In the last few months several well-known and influential business leaders (Elon Musk, Jamie Dimon, Howard Schultz, etc.), have gone on record advocating, and in some cases requiring, remote and/or hybrid workers to return to their offices and workplaces after an extended period of pandemic-driven remote working. The specifics of what these and other business execs’ positions around return to workplaces vary; in some cases “permanent” hybrid schedules are expected of employees, with 2 -3 days in the office being the most common. Others, such as with Musk’s Tesla, seem to indicate all remote/hybrid workers begin to report back to in-person work at physical facilities full-time, or plan to, in Musk’s words, “Pretend to work somewhere else”.
These executive pronouncements and demands for the increased return to in-person work, whether full-time or at least “more” in-person work than had become the norm throughout the pandemic, come at a time where employees have consistently and clearly expresses their reluctance to return to in-person work, and their increasing willingness to push back on executive calls for more in-person work. Most studies of worker preferences around the continuation of remote and hybrid working arrangements have been clear – the vast majority of workers still want flexibility in their work schedules and locations. According to the Slack Future Forum Pulse Survey, 79% of knowledge workers say they want location flexibility, and more than 9 out of 10 knowledge workers—94%—say they want schedule flexibility. Additionally, the Pulse survey shows that non-executives are facing far more strain during the return-to-office era than leaders in the C-suite, further widening the existing executive-employee disconnect on key job satisfaction measures. Non-executives’ work-life balance scores are now 40% worse than executives’, falling at five times the rate of executives over the last quarter. Non-executives are also reporting more than twice the level of work-related stress and anxiety as executives.
But yet faced with these realities, and not even taking into consideration the rapidly increases in employee commuting costs driven by a sharp rise in gasoline prices to record highs in the US, execs like Musk and Schultz are still bemoaning the fact that employees are not rushing enthusiastically to return to their offices, (and their commutes, and reduced flexibility). Truly, most execs are just not in touch with the average employee’s circumstances, situation, preferences, and stress levels. Schultz’s recent comments about the return to workplaces are particularly instructive. The Starbucks CEO was recently quoted on the topic of return to workplaces and offered the following:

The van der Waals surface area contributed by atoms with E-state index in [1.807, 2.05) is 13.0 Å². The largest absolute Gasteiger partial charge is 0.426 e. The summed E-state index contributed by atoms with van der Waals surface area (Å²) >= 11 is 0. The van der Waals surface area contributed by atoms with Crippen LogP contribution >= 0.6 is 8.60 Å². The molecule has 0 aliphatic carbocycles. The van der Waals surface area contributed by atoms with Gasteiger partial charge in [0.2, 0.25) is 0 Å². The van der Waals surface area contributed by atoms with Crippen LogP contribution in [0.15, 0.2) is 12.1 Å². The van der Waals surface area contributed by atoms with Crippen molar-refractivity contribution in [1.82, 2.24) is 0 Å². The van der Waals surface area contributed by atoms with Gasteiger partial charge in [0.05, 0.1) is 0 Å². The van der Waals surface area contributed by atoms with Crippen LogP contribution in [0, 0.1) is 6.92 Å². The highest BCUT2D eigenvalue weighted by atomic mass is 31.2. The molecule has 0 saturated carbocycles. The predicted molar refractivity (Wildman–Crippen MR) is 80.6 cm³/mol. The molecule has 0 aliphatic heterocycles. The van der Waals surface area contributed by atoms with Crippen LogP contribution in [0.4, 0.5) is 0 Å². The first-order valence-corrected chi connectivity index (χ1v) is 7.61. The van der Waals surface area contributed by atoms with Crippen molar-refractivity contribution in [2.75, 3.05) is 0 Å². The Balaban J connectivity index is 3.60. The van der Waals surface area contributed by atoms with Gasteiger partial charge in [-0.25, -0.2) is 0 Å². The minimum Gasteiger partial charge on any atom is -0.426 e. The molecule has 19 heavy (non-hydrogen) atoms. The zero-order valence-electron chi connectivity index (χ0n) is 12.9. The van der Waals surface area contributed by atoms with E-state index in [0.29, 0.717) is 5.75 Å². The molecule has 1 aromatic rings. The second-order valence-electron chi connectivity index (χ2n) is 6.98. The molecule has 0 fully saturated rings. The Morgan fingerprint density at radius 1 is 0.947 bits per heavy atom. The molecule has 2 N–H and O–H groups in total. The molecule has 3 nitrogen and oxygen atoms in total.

“I have been unsuccessful, despite everything I’ve tried to do, to get our people back to work,” Schultz, 69, said. “I’ve pleaded with them. I said I’ll get on my knees. I’ll do push-ups. Whatever you want. Come back.”
He continued: “No, they are not coming back at the level I want them to. And, you know, we’re a very collaborative, creative group. I realize I’m an old-school person and this is a different generation.”
Breaking down those comments reveal the disconnect between Schultz (and many other execs) and the workforce. His reasons he wants people back in offices can be interpreted as being “I will just feel better if people are in the office”. He does offer an off-hand comment about collaboration and creativity, but there is not any real data or research that shows collaboration, creativity, innovation etc. are suffering with employees working from home, or primarily remotely. Finally, he essentially admits his views are “old-school” and are likely out of touch with a new generation(s) of workers. At 69, Schultz is a baby boom leader, unlikely to face most of the issues facing the Starbucks workforce – childcare and schooling, elder care, the high cost and stress of commuting, and lastly, the ability to balance work and life more effectively. The most disappointing part of his comments is that he acknowledges that they have no real basis other than it’s what his 69 year-old, old-school outlook has trained him to believe.
Employee flexibility, around work location and with work schedules, will succeed only if leaders are willing to set aside outdated conceptions of how, when, and where work should be done. The gap between what old-school leaders like Schultz are seeking, and what employees are clearly demanding is real, and potentially growing. If not addressed, this gap between what workers want and what executives are prepared to provide, suggests there will be continued negative impact to employee experience and likely another wave of resignations as workers seek employment at organizations that offer the flexible working options they’re demanding. We debated “The Future of Work” for so long, many weren’t prepared for that future to arrive all of a sudden. That future is now, and how leaders and organizations respond to that reality will be the most interesting work and workplace story for the next several years.